Social Security is often touted as a guaranteed, lifetime, inflation-protected income stream that retirees should milk for all it’s worth. While it does last a lifetime – and there are plenty of ways Congress might address the projected shortfall – the program probably won’t stand up to inflation the way many retirees hope it will.
Social Security’s Board of Trustees recently forecasted a 2.2 percent COLA for 2018 – by far the largest adjustment in the last few years and a seemingly significant improvement over 0.3 percent in 2017 and 0 percent in 2016. As the AARP pointed out, however, 2.2 is still a relatively small increase that will do little to nothing in the face of rising prices on health care and consumer goods.
Looking at the issue over a longer time horizon, it may not be wise to count on the COLA to preserve Social Security’s spending power for your clients. It’s a powerful income stream, no doubt, but given the health care crisis, rising food and energy costs and the ever-increasing longevity risk of today’s retirees, they’ll likely need an additional funding source in the future.
How the COLA is calculated today
Inflation protection wasn’t an original feature of Social Security; until 1975, Congress enacted every increase with special legislation. Since automatic annual COLAs began with the 1972 Social Security Amendments, rates have gone as high as 14.3 percent and as low as zero.
Where does the Social Security Administration get those numbers?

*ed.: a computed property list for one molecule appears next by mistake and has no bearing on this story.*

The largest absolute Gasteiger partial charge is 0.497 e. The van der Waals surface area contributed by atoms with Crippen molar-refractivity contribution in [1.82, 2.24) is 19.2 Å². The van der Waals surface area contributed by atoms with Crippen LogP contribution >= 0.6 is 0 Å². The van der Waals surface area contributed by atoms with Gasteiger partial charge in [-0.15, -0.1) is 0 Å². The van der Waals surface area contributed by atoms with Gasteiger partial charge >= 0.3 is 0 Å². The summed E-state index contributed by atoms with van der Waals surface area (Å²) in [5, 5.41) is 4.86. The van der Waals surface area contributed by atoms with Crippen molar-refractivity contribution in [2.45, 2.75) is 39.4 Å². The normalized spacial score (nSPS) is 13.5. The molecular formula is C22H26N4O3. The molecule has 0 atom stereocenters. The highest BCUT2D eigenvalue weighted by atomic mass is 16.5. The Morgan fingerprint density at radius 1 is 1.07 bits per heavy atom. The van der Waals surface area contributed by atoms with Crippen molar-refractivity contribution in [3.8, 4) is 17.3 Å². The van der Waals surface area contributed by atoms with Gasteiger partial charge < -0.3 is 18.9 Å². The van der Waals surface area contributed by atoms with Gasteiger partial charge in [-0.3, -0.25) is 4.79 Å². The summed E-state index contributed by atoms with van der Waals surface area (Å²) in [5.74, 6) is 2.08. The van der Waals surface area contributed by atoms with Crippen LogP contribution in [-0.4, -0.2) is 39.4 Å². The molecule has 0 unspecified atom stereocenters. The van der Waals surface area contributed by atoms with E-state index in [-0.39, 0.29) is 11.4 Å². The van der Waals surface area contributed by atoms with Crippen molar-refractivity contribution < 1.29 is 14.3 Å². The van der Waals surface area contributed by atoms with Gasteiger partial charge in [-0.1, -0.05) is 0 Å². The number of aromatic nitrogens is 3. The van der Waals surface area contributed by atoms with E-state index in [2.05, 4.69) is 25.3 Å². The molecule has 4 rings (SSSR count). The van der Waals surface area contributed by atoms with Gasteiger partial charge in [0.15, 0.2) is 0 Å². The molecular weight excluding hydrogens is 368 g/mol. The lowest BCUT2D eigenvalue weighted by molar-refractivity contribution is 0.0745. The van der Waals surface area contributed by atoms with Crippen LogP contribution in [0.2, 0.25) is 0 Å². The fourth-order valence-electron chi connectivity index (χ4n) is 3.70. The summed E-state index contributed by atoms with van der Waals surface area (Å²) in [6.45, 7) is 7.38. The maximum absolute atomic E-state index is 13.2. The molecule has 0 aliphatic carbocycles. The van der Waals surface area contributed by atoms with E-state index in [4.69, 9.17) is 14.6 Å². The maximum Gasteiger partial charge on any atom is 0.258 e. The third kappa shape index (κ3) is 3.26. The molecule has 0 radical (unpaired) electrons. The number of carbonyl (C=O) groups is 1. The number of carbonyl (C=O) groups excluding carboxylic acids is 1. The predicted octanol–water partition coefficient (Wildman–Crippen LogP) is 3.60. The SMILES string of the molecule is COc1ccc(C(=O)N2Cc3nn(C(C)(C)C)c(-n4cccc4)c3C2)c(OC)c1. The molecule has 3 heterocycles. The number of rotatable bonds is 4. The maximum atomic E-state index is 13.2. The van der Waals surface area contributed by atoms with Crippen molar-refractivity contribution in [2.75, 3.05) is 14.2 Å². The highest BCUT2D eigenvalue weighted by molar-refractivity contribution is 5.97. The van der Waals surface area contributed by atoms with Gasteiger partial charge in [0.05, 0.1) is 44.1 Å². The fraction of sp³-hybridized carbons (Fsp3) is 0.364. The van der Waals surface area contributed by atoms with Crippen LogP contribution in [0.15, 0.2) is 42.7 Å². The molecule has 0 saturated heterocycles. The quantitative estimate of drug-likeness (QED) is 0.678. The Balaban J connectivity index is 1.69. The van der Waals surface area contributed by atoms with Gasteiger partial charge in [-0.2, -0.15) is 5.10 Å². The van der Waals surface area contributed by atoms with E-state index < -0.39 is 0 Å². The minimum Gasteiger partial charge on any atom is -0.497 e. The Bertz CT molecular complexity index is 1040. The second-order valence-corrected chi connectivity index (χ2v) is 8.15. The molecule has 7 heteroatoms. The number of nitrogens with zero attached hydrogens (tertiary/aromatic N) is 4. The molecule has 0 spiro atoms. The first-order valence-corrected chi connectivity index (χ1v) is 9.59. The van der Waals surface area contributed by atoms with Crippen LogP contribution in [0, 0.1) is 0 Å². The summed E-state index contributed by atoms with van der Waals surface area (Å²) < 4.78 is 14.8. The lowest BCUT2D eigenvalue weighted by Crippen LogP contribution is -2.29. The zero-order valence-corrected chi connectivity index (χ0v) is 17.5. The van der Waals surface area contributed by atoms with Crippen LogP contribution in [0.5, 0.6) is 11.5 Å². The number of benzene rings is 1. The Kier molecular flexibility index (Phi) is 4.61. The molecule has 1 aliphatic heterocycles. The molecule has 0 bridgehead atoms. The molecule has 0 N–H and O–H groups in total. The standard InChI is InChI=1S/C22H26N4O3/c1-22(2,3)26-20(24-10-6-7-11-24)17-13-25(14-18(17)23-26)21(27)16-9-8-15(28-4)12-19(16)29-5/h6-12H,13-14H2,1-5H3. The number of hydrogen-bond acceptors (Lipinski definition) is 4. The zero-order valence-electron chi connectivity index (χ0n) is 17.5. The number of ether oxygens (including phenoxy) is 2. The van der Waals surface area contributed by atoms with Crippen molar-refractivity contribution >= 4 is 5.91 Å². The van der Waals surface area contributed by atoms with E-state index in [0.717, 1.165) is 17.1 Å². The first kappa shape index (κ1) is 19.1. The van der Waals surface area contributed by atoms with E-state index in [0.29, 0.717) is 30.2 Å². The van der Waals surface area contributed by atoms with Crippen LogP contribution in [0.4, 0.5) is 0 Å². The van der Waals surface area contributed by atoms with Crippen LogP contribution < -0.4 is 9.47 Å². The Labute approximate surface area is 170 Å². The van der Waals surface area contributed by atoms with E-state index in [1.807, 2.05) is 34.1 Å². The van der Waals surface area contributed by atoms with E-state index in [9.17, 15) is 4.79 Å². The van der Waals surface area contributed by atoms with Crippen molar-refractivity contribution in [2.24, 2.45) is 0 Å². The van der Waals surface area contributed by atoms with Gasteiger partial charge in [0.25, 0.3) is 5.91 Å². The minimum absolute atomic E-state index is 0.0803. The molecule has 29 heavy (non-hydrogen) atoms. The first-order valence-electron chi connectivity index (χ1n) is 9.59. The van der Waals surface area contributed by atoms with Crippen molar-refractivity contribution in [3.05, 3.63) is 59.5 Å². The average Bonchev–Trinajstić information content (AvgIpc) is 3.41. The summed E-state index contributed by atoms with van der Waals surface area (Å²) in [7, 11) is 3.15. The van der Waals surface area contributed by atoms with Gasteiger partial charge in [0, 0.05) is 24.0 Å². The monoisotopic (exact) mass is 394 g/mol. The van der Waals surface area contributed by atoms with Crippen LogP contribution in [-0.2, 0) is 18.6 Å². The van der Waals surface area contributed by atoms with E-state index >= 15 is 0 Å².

“The Bureau of Labor Statistics looks at how much the general cost of living expenses go up – not in the past year, but only in the third quarter of the past year,” says Gail Buckner, National Financial Planning Strategist with Franklin Templeton Investments.
The price fluctuations we see in July, August and September of each year, then, are reflected in beneficiaries’ checks in January of the following year.
“We had that zero percent increase in 2016 just because in the third quarter of 2015 there was a drop in specific prices – even though oil prices and everything else went up in the other three quarters,” adds Buckner.
The CPI-W and alternatives
More specifically, the COLA is tied to the third-quarter percentage increase in the CPI-W, the consumer price index for urban wage earners and clerical workers. The CPI-W prioritizes items purchased by metropolitan workers, including food, clothes, transportation and entertainment.
That metric is under fire for a couple of reasons. First, critics say it doesn’t reflect the true rate of inflation on the goods and services that impact consumers the most.
“They’ve redefined inflation in a way that shows it’s low,” says Bill Stack of Stack Financial Services. “What the government is looking at might go up 1 or 2 percent, but what everyone is really purchasing is going up a lot more than that.”
Second, even if the CPI-W did accurately reflect workers’ purchases, it doesn’t account for the costs that specifically impact retirees – namely housing and health care. Health care inflation alone has outpaced the CPI for over a decade, and while insurance premiums certainly reflect the increase, the COLA does not.